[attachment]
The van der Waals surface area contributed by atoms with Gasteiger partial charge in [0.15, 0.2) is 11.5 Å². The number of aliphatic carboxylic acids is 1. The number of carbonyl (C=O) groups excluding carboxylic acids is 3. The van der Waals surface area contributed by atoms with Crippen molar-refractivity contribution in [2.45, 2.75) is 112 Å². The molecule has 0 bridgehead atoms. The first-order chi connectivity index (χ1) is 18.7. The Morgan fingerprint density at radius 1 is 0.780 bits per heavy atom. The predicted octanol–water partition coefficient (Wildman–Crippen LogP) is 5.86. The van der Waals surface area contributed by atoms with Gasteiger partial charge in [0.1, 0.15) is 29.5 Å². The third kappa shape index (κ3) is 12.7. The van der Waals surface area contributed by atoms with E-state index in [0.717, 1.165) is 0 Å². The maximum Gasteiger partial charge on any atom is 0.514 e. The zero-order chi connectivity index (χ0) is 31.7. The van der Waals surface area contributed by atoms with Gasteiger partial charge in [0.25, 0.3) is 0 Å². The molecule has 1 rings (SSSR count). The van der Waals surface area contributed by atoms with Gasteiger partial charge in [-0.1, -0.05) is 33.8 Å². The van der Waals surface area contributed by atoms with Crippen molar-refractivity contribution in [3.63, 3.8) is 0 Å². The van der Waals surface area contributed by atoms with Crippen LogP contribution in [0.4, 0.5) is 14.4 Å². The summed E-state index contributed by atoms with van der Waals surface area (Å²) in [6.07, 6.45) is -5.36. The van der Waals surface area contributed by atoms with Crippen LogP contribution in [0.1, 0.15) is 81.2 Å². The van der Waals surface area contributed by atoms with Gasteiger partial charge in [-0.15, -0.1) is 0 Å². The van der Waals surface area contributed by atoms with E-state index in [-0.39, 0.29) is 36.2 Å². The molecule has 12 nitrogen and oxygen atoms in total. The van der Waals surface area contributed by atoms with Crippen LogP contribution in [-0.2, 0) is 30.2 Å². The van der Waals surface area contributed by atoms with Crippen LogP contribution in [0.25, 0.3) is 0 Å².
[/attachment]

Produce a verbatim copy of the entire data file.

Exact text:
The van der Waals surface area contributed by atoms with Gasteiger partial charge in [0.15, 0.2) is 11.5 Å². The number of aliphatic carboxylic acids is 1. The number of carbonyl (C=O) groups excluding carboxylic acids is 3. The van der Waals surface area contributed by atoms with Crippen molar-refractivity contribution in [2.45, 2.75) is 112 Å². The molecule has 0 bridgehead atoms. The first-order chi connectivity index (χ1) is 18.7. The Morgan fingerprint density at radius 1 is 0.780 bits per heavy atom. The predicted octanol–water partition coefficient (Wildman–Crippen LogP) is 5.86. The van der Waals surface area contributed by atoms with Gasteiger partial charge in [0.1, 0.15) is 29.5 Å². The third kappa shape index (κ3) is 12.7. The van der Waals surface area contributed by atoms with E-state index in [0.717, 1.165) is 0 Å². The maximum Gasteiger partial charge on any atom is 0.514 e. The zero-order chi connectivity index (χ0) is 31.7. The van der Waals surface area contributed by atoms with Gasteiger partial charge in [0.25, 0.3) is 0 Å². The molecule has 1 rings (SSSR count). The van der Waals surface area contributed by atoms with Gasteiger partial charge in [-0.1, -0.05) is 33.8 Å². The van der Waals surface area contributed by atoms with Crippen molar-refractivity contribution in [3.63, 3.8) is 0 Å². The van der Waals surface area contributed by atoms with Crippen LogP contribution in [0.4, 0.5) is 14.4 Å². The summed E-state index contributed by atoms with van der Waals surface area (Å²) in [6.07, 6.45) is -5.36. The van der Waals surface area contributed by atoms with Crippen LogP contribution in [0.1, 0.15) is 81.2 Å². The van der Waals surface area contributed by atoms with Gasteiger partial charge in [-0.15, -0.1) is 0 Å². The van der Waals surface area contributed by atoms with E-state index in [-0.39, 0.29) is 36.2 Å². The molecule has 12 nitrogen and oxygen atoms in total. The van der Waals surface area contributed by atoms with Crippen LogP contribution in [-0.2, 0) is 30.2 Å². The van der Waals surface area contributed by atoms with Crippen LogP contribution in [0.25, 0.3) is 0 Å².